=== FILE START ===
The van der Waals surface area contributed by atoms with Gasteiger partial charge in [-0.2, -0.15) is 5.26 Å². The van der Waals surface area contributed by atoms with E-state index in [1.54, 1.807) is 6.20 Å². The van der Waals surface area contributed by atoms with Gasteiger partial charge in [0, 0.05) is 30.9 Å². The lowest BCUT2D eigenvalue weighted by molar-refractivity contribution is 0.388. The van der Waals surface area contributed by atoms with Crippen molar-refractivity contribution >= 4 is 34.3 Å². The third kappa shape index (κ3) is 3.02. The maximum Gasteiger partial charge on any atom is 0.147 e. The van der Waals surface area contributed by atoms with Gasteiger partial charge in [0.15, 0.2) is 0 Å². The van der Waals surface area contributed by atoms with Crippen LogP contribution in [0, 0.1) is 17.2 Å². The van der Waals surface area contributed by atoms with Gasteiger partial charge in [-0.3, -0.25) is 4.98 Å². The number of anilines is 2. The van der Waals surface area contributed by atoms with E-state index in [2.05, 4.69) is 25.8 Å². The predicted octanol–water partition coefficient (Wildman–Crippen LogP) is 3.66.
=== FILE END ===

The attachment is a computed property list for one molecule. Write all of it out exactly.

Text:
The van der Waals surface area contributed by atoms with Gasteiger partial charge in [-0.2, -0.15) is 5.26 Å². The van der Waals surface area contributed by atoms with E-state index in [1.54, 1.807) is 6.20 Å². The van der Waals surface area contributed by atoms with Gasteiger partial charge in [0, 0.05) is 30.9 Å². The lowest BCUT2D eigenvalue weighted by molar-refractivity contribution is 0.388. The van der Waals surface area contributed by atoms with Crippen molar-refractivity contribution >= 4 is 34.3 Å². The third kappa shape index (κ3) is 3.02. The maximum Gasteiger partial charge on any atom is 0.147 e. The van der Waals surface area contributed by atoms with Gasteiger partial charge in [0.15, 0.2) is 0 Å². The van der Waals surface area contributed by atoms with Crippen LogP contribution in [0, 0.1) is 17.2 Å². The van der Waals surface area contributed by atoms with Gasteiger partial charge in [-0.3, -0.25) is 4.98 Å². The number of anilines is 2. The van der Waals surface area contributed by atoms with E-state index in [2.05, 4.69) is 25.8 Å². The predicted octanol–water partition coefficient (Wildman–Crippen LogP) is 3.66.